This emaciated golden retriever was found inside a horse stall in an Iowa dog-breeding facility run by Daniel Gingerich. Federal officials say Gingerich placed dogs there in an effort to hide them from inspectors. (Photo from U.S. District Court exhibits)
The horrifying case of Daniel Gingerich, a Wayne County breeder on whose multiple properties hundreds of dogs were found in deplorable conditions —injured, ill, emaciated or dead — has many Iowans wondering how such a thing could have happened. He was, after all, a U.S. Department of Agriculture-licensed breeder.
It’s hard to picture 1,000 dogs. It’s a lot. This isn’t a small family breeder or a quaint country kennel with a dozen dogs. This is a full-on industrial scale puppy mill and it is pretty clear that neither federal nor state regulation has made any appreciable difference in the lives of the animals there.
It amounts to this: We don’t have meaningful puppy mill enforcement in Iowa.
Hold USDA licensees to state standards
The plain and simple remedy lies with state action. In 2022, the state Legislature should quickly pass a bill to hold USDA-licensed breeders to the same standards as facilities that hold an Iowa license alone.
Current law says if you have a USDA license, you get a pass on Iowa’s rules and inspections. That’s wrong, and it makes no sense. Iowa’s rules are not onerous. We’re talking about things like “dogs must have a solid resting surface if they’re in a wire-floor cage” and basic temperature parameters so dogs don’t freeze or overheat to death.
There is no legitimate reason to give USDA facilities a pass here, especially since we’ve seen what passes muster for USDA licensure. (There are plenty of horror stories, including one concerning an Iowa breeder who threw a bag of dead puppies at a USDA inspector but still kept his license and still operates today.) If state inspectors had visited the Gingerich properties sooner, and laid eyes on the horrible scene, it’s likely that fewer dogs would have died.
Hire more inspectors
The state Legislature should also increase funding for the Iowa Department of Agriculture and Land Stewardship to hire more inspectors solely for the dog breeding industry. As it stands now, a handful of inspectors are tasked with visiting every facility that holds a state-license, not just dog breeders but all sorts of state licensed businesses within the agency’s scope.
This expansion follows the clear precedent set by the department’s hiring of a state veterinarian focusing on companion animal welfare and the adoption of improved welfare standards for state licensees over the last two years.
How do we fund more inspectors? This expansion can be paid for with stiff fines imposed on breeders with poor conditions and repeat violations. Increasing the fines for violations will most likely result in better compliance with the state standards. If breeders fail to pay the fines and continue to rack up violations, the state will have good cause to pull the licenses and shut the bad actors down.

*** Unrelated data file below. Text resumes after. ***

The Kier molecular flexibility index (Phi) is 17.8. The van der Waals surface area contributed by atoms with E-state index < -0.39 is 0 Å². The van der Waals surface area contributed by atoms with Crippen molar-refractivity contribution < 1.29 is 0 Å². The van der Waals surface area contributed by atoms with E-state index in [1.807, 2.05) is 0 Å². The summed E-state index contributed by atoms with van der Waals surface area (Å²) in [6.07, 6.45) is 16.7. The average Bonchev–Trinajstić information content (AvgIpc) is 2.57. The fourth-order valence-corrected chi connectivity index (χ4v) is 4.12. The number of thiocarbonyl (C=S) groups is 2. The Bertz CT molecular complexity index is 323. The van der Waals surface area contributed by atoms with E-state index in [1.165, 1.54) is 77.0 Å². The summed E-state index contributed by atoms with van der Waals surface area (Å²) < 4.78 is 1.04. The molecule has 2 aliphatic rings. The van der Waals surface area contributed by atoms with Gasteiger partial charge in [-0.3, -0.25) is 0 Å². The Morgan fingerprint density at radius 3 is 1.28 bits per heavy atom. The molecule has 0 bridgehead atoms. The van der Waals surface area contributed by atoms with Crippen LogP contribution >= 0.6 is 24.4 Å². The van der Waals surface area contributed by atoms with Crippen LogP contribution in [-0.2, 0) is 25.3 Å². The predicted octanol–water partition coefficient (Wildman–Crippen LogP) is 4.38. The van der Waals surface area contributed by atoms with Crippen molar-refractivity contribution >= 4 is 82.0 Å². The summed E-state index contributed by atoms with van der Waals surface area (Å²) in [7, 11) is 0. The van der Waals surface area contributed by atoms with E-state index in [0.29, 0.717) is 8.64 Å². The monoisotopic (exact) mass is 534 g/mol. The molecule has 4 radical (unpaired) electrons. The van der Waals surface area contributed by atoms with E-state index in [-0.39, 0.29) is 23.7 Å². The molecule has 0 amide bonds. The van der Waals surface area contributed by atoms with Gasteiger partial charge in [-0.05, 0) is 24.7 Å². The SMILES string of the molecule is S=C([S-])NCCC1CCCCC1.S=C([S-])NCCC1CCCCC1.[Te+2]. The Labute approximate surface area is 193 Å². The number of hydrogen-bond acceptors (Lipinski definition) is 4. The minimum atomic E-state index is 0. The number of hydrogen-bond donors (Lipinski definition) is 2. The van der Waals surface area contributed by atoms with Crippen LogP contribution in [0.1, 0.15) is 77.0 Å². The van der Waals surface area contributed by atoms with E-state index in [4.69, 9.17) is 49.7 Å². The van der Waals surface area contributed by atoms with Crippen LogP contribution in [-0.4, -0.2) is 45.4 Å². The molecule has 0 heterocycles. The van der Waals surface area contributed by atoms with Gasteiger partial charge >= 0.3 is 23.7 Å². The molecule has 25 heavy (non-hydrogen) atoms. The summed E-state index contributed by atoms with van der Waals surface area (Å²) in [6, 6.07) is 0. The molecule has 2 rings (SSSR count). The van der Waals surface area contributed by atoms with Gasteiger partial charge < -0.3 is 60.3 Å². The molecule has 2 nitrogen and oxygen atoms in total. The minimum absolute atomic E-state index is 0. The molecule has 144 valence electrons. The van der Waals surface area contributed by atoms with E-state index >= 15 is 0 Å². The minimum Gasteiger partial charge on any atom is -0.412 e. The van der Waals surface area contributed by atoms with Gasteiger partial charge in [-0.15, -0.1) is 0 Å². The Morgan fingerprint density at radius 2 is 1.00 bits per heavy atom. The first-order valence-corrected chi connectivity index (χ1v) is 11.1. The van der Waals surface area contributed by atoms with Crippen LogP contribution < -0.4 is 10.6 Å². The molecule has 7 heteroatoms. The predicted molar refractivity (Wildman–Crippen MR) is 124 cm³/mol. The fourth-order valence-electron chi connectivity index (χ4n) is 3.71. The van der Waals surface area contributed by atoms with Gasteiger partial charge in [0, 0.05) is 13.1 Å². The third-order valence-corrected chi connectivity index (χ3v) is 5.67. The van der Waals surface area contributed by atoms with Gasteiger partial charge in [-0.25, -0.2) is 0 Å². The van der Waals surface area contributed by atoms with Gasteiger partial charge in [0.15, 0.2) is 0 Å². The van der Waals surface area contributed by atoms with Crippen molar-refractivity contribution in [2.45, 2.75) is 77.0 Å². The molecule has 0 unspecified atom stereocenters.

Strengthen federal law
We also need federal action, and we encourage Reps. Ashley Hinson, Mariannette Miller-Meeks, Cindy Axne and Randy Feenstra, along with Sens. Chuck Grassley and Joni Ernst, to take a leadership role. Congress should pass the Puppy Protection Act to ensure that the dogs in federally licensed breeding operations, not just in Iowa but across the nation, are given better protection. The bill would require licensed breeders to take sick and injured dogs to a veterinarian, feed dogs at least twice a day and protect them from harsh weather.
The Puppy Protection Act would also do away with stacked cages and wire floors at puppy mills and would require breeders to make a reasonable effort to find new homes for retired breeding dogs, rather than killing them. This is common sense stuff that Iowans support.
Agencies must work together
Finally, the USDA, the Iowa Department of Agriculture and local agencies must work proactively together, long before animal cruelty situations have spiraled out of control. In the Gingerich case, local law enforcement officials stated that the USDA didn’t notify them about the conditions its inspectors saw there for months. That’s one of the reasons things got so bad that many dogs suffered and died.
I’m fortunate to speak regularly with Iowans — everyday citizens and legislators alike — from all corners of the state. Increased animal welfare protections are sorely needed and wanted. The Iowans I hear from don’t want weak and ineffectual laws that protect or excuse bad actors. They don’t want to see surface-level changes that barely improve things at all. They don’t want loopholes that undermine enforcement.
Iowans want this fixed because there is not one among us who wants to hear about dogs suffering and dying. They want a reason to believe that responsible state agencies are taking steps to ensure that these abuses don’t occur. Let’s give them one.
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